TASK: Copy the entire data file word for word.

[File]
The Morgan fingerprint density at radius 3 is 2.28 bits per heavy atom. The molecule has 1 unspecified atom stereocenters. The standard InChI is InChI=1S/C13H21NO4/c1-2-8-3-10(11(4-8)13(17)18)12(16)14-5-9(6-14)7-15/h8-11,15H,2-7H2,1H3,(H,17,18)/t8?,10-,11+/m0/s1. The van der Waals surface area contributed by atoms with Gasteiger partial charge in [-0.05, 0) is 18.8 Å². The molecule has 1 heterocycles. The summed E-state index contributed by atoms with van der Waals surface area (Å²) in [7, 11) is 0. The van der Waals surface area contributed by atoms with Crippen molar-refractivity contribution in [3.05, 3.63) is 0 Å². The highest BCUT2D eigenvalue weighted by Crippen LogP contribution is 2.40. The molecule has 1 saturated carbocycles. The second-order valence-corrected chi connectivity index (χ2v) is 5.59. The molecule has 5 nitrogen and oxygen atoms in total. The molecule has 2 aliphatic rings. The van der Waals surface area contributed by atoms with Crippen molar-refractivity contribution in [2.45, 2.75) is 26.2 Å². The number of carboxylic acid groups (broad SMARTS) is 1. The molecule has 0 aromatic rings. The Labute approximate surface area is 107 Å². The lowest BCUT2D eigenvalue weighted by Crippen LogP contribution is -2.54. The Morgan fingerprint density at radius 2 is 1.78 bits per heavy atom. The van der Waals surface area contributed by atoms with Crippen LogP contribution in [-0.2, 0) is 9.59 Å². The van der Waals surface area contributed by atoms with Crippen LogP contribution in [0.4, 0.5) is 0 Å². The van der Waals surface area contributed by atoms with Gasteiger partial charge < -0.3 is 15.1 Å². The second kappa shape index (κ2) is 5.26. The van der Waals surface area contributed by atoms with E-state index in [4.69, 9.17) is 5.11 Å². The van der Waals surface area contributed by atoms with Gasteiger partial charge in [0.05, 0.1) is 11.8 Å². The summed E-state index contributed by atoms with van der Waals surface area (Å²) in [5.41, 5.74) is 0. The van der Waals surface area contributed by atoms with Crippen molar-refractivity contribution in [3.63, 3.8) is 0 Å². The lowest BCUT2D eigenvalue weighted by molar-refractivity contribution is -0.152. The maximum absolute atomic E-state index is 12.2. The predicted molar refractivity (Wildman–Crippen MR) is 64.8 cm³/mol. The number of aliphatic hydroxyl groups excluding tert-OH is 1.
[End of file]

The Morgan fingerprint density at radius 3 is 2.28 bits per heavy atom. The molecule has 1 unspecified atom stereocenters. The standard InChI is InChI=1S/C13H21NO4/c1-2-8-3-10(11(4-8)13(17)18)12(16)14-5-9(6-14)7-15/h8-11,15H,2-7H2,1H3,(H,17,18)/t8?,10-,11+/m0/s1. The van der Waals surface area contributed by atoms with Gasteiger partial charge in [-0.05, 0) is 18.8 Å². The molecule has 1 heterocycles. The summed E-state index contributed by atoms with van der Waals surface area (Å²) in [7, 11) is 0. The van der Waals surface area contributed by atoms with Crippen molar-refractivity contribution in [3.05, 3.63) is 0 Å². The highest BCUT2D eigenvalue weighted by Crippen LogP contribution is 2.40. The molecule has 1 saturated carbocycles. The second-order valence-corrected chi connectivity index (χ2v) is 5.59. The molecule has 5 nitrogen and oxygen atoms in total. The molecule has 2 aliphatic rings. The van der Waals surface area contributed by atoms with Crippen molar-refractivity contribution in [2.45, 2.75) is 26.2 Å². The number of carboxylic acid groups (broad SMARTS) is 1. The molecule has 0 aromatic rings. The Labute approximate surface area is 107 Å². The lowest BCUT2D eigenvalue weighted by Crippen LogP contribution is -2.54. The Morgan fingerprint density at radius 2 is 1.78 bits per heavy atom. The van der Waals surface area contributed by atoms with Crippen LogP contribution in [-0.2, 0) is 9.59 Å². The van der Waals surface area contributed by atoms with Crippen LogP contribution in [0.4, 0.5) is 0 Å². The van der Waals surface area contributed by atoms with Gasteiger partial charge < -0.3 is 15.1 Å². The second kappa shape index (κ2) is 5.26. The van der Waals surface area contributed by atoms with E-state index in [4.69, 9.17) is 5.11 Å². The van der Waals surface area contributed by atoms with Gasteiger partial charge in [0.05, 0.1) is 11.8 Å². The summed E-state index contributed by atoms with van der Waals surface area (Å²) in [5.41, 5.74) is 0. The van der Waals surface area contributed by atoms with Crippen molar-refractivity contribution in [3.63, 3.8) is 0 Å². The lowest BCUT2D eigenvalue weighted by molar-refractivity contribution is -0.152. The maximum absolute atomic E-state index is 12.2. The predicted molar refractivity (Wildman–Crippen MR) is 64.8 cm³/mol. The number of aliphatic hydroxyl groups excluding tert-OH is 1.